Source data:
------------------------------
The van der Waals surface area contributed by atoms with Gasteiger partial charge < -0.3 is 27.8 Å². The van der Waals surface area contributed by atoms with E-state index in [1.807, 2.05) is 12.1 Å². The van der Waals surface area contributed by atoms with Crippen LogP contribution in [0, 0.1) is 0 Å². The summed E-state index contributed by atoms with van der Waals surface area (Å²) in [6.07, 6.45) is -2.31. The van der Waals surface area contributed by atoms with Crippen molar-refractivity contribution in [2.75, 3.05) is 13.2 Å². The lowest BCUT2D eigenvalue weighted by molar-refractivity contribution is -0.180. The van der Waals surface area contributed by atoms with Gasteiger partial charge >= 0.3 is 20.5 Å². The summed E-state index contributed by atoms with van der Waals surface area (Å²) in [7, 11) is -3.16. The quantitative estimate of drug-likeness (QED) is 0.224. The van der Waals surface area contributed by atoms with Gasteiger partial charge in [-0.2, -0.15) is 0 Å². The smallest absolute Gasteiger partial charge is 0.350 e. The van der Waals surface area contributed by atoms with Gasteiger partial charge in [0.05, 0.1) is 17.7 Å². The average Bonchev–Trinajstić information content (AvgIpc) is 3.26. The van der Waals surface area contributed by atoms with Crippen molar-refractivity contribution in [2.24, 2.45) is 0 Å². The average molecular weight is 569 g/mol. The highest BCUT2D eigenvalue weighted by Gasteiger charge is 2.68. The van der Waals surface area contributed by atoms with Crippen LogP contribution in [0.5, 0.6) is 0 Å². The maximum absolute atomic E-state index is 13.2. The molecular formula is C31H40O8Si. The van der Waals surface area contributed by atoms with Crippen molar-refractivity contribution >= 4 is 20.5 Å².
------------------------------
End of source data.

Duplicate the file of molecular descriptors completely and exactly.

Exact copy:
The van der Waals surface area contributed by atoms with Gasteiger partial charge < -0.3 is 27.8 Å². The van der Waals surface area contributed by atoms with E-state index in [1.807, 2.05) is 12.1 Å². The van der Waals surface area contributed by atoms with Crippen LogP contribution in [0, 0.1) is 0 Å². The summed E-state index contributed by atoms with van der Waals surface area (Å²) in [6.07, 6.45) is -2.31. The van der Waals surface area contributed by atoms with Crippen molar-refractivity contribution in [2.75, 3.05) is 13.2 Å². The lowest BCUT2D eigenvalue weighted by molar-refractivity contribution is -0.180. The van der Waals surface area contributed by atoms with Gasteiger partial charge >= 0.3 is 20.5 Å². The summed E-state index contributed by atoms with van der Waals surface area (Å²) in [7, 11) is -3.16. The quantitative estimate of drug-likeness (QED) is 0.224. The van der Waals surface area contributed by atoms with Gasteiger partial charge in [-0.2, -0.15) is 0 Å². The smallest absolute Gasteiger partial charge is 0.350 e. The van der Waals surface area contributed by atoms with Gasteiger partial charge in [0.05, 0.1) is 17.7 Å². The average Bonchev–Trinajstić information content (AvgIpc) is 3.26. The van der Waals surface area contributed by atoms with Crippen molar-refractivity contribution in [2.24, 2.45) is 0 Å². The average molecular weight is 569 g/mol. The highest BCUT2D eigenvalue weighted by Gasteiger charge is 2.68. The van der Waals surface area contributed by atoms with Crippen LogP contribution in [0.5, 0.6) is 0 Å². The maximum absolute atomic E-state index is 13.2. The molecular formula is C31H40O8Si. The van der Waals surface area contributed by atoms with Crippen molar-refractivity contribution >= 4 is 20.5 Å².